Review of Burning Questions by Margaret Atwood


There are not always clear answers in the “Burning Questions”; indeed, Atwood points out that the essays are really just “attempts” at answers and not necessarily all that anyway. “Fiction writers are especially suspect because they write about human beings, and people are morally ambiguous,” she notes. “The purpose of ideology is to eliminate ambiguity.” Although this volume is squarely on the nofiction shelf, he shares his novels’ aversion to absolutes. These 65 short pieces are generously punctuated with question marks.

Read them and you’ll probably be struck by Atwood’s sensitivity and moderation. Criticizing our “infinity fantasies” as climate change becomes increasingly visible is hardly controversial. To assert that “the hard-won rights of women and girls that many of us now take for granted could be snatched away at any moment” seems indisputable after the passage of the “Texas Heartbeat Act”. Many readers today would agree that “The Handmaid’s Tale” is not specifically “a ‘feminist dystopia’, except insofar as giving voice and inner life to a woman will always be considered ‘feminist’ by those who think women shouldn’t have those things.” As the world caught up with her work, Atwood became a popular seer figure; despite the sci-fi trappings of some of her books, she seems to discern the world as it really is. About a lot of things, she was right.

Readers’ delight in “Burning Questions” may be proportional to the delight they take in Atwood’s warm, scintillating tone. She can’t resist an amusing comparison; she likes to appear distracted; it is erased. It can get squeaky. Anyone who has won as many awards and sold as many books as Atwood runs the risk of false modesty by calling themselves “a mere scribbler…a snooper in matters I don’t know much about.” Sometimes there is condescension in it; in one essay, she adopts an alien persona to show “earthlings” how to avoid totalitarianism – not cute.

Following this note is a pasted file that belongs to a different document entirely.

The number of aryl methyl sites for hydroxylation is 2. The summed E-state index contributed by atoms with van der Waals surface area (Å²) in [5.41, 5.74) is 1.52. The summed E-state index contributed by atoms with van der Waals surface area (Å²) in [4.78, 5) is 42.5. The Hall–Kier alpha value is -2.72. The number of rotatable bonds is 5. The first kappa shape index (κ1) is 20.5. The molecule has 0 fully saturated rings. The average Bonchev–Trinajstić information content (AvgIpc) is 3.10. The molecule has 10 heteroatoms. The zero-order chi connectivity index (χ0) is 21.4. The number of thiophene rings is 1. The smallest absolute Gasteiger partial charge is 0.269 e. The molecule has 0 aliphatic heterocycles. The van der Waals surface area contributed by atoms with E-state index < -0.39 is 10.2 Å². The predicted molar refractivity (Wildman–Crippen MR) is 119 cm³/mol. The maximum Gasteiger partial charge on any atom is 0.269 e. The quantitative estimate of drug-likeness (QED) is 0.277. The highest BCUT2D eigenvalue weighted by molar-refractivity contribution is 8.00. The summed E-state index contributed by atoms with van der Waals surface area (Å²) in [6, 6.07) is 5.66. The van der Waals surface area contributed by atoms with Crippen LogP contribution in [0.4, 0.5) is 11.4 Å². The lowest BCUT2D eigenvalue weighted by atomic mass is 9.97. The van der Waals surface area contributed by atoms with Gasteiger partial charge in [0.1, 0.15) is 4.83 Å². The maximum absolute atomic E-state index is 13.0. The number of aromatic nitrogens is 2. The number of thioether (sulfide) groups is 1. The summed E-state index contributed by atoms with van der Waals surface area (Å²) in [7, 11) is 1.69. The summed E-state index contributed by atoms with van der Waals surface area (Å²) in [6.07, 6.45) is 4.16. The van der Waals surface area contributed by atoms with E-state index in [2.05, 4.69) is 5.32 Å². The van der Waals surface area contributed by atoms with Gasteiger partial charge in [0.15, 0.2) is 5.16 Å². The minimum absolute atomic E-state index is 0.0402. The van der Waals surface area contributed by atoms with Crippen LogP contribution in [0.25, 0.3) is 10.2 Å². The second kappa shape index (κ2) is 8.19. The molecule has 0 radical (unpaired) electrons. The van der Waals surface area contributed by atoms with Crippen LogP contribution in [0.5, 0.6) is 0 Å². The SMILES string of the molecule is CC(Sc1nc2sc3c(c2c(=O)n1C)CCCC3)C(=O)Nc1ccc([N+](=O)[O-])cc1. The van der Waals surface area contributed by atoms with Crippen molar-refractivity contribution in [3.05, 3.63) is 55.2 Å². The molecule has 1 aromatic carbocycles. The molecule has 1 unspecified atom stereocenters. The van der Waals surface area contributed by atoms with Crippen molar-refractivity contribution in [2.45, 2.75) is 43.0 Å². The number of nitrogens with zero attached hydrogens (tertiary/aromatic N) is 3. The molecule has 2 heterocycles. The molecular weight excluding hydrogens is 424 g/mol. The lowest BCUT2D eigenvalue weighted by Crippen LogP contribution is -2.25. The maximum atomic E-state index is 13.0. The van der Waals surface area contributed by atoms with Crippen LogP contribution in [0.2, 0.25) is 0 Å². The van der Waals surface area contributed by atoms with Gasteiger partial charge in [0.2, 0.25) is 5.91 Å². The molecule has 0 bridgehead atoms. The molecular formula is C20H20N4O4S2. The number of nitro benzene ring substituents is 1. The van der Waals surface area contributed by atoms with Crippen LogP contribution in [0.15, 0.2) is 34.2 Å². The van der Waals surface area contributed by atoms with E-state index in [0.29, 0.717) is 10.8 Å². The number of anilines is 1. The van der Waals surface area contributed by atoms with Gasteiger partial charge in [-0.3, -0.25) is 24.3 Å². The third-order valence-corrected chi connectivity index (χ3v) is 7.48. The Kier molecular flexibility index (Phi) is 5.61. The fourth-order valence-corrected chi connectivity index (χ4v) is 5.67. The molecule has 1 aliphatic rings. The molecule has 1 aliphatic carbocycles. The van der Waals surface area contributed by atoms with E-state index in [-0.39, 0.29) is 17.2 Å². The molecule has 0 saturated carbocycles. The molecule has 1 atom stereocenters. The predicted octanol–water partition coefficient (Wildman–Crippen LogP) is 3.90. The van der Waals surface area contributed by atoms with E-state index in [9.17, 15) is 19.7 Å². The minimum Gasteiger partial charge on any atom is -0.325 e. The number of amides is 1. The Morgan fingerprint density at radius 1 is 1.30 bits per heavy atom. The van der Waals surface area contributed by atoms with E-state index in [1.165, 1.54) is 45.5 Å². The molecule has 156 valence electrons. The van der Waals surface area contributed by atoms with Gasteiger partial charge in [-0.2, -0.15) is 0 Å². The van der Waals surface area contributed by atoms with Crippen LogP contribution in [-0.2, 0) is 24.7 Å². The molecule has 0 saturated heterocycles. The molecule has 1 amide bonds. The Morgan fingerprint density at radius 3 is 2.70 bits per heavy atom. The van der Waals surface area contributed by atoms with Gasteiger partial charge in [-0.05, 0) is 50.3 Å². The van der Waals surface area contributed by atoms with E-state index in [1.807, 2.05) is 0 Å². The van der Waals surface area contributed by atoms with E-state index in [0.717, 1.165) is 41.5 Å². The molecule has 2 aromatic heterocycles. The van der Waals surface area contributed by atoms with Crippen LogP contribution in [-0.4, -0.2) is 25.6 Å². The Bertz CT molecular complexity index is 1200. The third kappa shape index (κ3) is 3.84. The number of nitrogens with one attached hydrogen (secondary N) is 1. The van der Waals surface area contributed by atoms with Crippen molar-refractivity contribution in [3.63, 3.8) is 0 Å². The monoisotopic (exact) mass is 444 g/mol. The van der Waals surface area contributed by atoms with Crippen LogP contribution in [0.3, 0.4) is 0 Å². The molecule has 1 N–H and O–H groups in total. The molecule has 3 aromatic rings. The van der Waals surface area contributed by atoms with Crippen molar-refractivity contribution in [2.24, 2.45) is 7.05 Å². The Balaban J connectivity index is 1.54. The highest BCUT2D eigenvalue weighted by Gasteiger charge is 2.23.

Nonetheless, the breadth of the book and the insight of its writing testify to the reading and thinking of a long life well lived. There are a few good axioms worth repeating: “It is one of the functions of ‘horror’ writing to question the reality of unreality and the unreality of reality.” “Each of our technologies is a double-edged sword. One edge cuts as we want, the other edge cuts our fingers. She writes about an amazing array of things: trees, zombies, nursing, censorship, #MeToo. She assesses writers as diverse as Rachel Carson, WG Sebald, Alice Munro and Stephen King. She enjoyed “Kung Fu Panda”. Range is not a problem.

But some parts seem destroyed. It pads and digresses; what could be a sentence becomes a paragraph. The goofy coins look like waiting words – calling Tiny Tim’s death “cry”, for example. And some plays reek of early drafts – within a few pages, Shakespeare and his plays are described as slippery as eels.

This may be forgivable, or inevitable, given the demands of Atwood’s time. In a short humorous essay titled “A Writing Life”, she lists the things that have made her difficult to write recently, at the end of which one realizes that the whole article is a smokescreen for her own execution. According to her testimony, she has produced an average of 40 plays per year over the past two decades, which means that the 65 selected here were chosen from over 700 applicants. During this period she also published half a dozen novels, a few collections of short stories and two collections of poetry.

What is lost in Polish is perhaps compensated by the impression of direct access to his thoughts and feelings. “The Marvelous Doris Lessing Has Passed Away” is a vivid example of an opener that captures both the spontaneity of commission and genuine emotion.

Atwood lamented, in an earlier collection, that “book reviews lean a little towards Consumer Reports”, and indeed this The word limit only allows for a glimpse of what makes “hot questions” both challenging and frustrating. It’s certainly a sleazy rather than a straight read. But he’s a mindless reader who doesn’t look for the flashes of brilliance and insight that shine among the most everyday pieces.

Charles Arrowsmith lives in New York and writes about books, movies and music.

Essays and occasional pieces, 2004 to 2021


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